The World Ocean Summit took place in March of 2021. And this year marks the beginning of the United Nations’ Decade of Ocean Science for Sustainable Development, which is bringing together scientists, policy-makers, and businesses to create a framework to ensure that ocean science can support and guide how we consume, leverage, and manage ocean resources for many more decades to come.

CalWave was featured in an article published by with the title (click below to open the article):

Sea Change: Activate Fellows and the Blue Economy

Extraction from the article featuring CalWave:

“Ocean-based renewable energy
Renewable energy generation—offshore floating and fixed wind power, as well as tidal and wave energy—represents the biggest lever for ocean-based global emissions reduction, according to the Ocean Panel report. And a recent report by the U.S. Department of Energy’s National Renewable Energy Laboratory shows that the total marine energy resource (wave, tidal, ocean current, ocean thermal, river) in the United States is equivalent to approximately 57 percent of 2019 U.S. generation. Wave energy represents 34 percent of that share. Yet, while interest and investment in wave energy were high during the first wave of cleantech development in the aughts and early 2010s, the industry is maturing slowly.

Marcus Lehmann, Cohort 2015 fellow and co-founder of CalWave Power Technologies Inc. (CalWave), attributes that slower development curve to the high costs and complexity of testing commercial projects offshore at scales that match the wave resource. By comparison, wind and solar can be tested in indoor labs and wind test sites. “Going too big, too fast, is one reason the earlier wave energy startups failed,” he says.

Testing CalWave’s WEC in the lab

Testing CalWave’s WEC in the lab

Scaling wave energy into a consistent, reliable form of renewable energy would require time and thorough, incremental testing—and a strong field of innovators.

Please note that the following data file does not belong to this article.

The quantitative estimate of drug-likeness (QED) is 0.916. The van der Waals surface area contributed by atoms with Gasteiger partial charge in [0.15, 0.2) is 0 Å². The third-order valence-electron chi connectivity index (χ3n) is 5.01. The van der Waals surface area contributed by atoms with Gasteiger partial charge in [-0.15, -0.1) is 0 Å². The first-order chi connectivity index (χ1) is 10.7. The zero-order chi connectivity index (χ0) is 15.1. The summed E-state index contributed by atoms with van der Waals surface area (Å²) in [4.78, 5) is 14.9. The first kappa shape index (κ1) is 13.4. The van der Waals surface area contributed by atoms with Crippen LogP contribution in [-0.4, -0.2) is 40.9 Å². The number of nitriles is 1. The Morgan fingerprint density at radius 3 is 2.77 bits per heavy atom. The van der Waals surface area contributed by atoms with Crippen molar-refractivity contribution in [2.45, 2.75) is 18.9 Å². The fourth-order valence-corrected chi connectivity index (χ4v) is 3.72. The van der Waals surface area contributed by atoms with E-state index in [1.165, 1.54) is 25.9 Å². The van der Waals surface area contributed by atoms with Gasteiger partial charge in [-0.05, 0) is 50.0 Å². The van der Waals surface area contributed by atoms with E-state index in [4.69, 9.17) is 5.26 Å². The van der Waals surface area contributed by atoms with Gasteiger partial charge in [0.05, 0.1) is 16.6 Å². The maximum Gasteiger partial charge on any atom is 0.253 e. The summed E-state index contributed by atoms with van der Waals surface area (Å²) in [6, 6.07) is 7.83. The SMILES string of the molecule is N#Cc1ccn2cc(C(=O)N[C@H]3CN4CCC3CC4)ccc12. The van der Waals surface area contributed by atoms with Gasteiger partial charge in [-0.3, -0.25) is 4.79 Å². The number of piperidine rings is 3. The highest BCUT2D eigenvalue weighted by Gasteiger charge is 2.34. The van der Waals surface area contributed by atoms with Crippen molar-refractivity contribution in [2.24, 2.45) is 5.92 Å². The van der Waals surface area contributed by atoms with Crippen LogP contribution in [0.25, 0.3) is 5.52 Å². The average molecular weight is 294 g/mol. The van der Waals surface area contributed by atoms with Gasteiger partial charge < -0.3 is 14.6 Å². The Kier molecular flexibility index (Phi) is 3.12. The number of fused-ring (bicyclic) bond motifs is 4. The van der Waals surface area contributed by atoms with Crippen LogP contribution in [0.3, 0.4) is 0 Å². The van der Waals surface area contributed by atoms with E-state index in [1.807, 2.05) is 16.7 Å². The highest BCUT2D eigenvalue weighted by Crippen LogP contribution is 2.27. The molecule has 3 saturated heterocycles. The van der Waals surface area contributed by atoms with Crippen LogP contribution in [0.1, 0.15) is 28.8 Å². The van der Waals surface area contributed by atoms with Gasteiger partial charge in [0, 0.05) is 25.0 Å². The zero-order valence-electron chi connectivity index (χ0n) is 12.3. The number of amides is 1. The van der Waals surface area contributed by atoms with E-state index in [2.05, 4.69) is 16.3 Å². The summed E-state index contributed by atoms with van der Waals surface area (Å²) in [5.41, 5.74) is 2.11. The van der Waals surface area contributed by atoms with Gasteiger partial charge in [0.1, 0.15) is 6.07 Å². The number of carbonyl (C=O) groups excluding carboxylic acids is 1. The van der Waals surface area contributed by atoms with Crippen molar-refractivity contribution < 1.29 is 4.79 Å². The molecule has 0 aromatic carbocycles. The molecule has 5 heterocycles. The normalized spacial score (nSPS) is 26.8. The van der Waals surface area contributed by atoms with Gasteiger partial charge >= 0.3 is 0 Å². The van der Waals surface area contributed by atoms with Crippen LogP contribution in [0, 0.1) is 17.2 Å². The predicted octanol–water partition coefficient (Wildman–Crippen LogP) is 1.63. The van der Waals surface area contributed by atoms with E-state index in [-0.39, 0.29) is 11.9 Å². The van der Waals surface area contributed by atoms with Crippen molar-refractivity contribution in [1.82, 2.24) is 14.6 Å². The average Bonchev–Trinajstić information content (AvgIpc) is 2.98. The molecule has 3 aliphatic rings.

The Department of Energy recognized that and announced the U.S. Wave Energy Prize in 2015 to identify promising technologies. CalWave’s team won $500,000 in that competition. It was then among the teams that the DOE’s Water Power Technologies Office (WPTO) selected for a shared $12 million award in 2017 to advance wave technology further. CalWave is using that award to launch a six-month open-water pilot this year to test a scaled version of its wave energy converter (WEC), as highlighted in a recent WPTO report.

Lehmann compares today’s wave energy industry to wind energy in the 1990s when large turbines were very new to the American landscape, and the first commercial demonstration projects were just being built. One of the key breakthroughs for wind energy was pitch and yaw control systems, which ensure efficient operations and the ability to quickly shut down in storm conditions. Likewise, CalWave’s design combines novel control methods similar to how pitch control is applied to wind turbines. While most wave energy systems only control the electrical generator, CalWave’s design incorporates autonomous load management capabilities to control the energy input into the WEC directly. CalWave also uses a digital twin application, which creates a virtual model of the physical devices to allow for a capital-efficient system design. This is critical to becoming cost-competitive with other, mature renewable energy.

CalWave’s pilot site, ready for testing, with anchors installed

CalWave’s pilot site, ready for testing, with anchors installed

CalWave’s pilot will take place in the waters off Scripps Institution of Oceanography in San Diego.

“This is a really important step for us to validate our WEC’s performance and reliability in the field and to gain operational experience,” says Lehmann.

The collected data and experience will inform the design of CalWave’s next-generation WEC, which it is developing with support from a 2019 DOE award. CalWave plans to connect that next-gen WEC to the grid at a new wave energy test site, PacWave. Located on the Oregon coast, the facility will produce up to 20 MW of electricity.”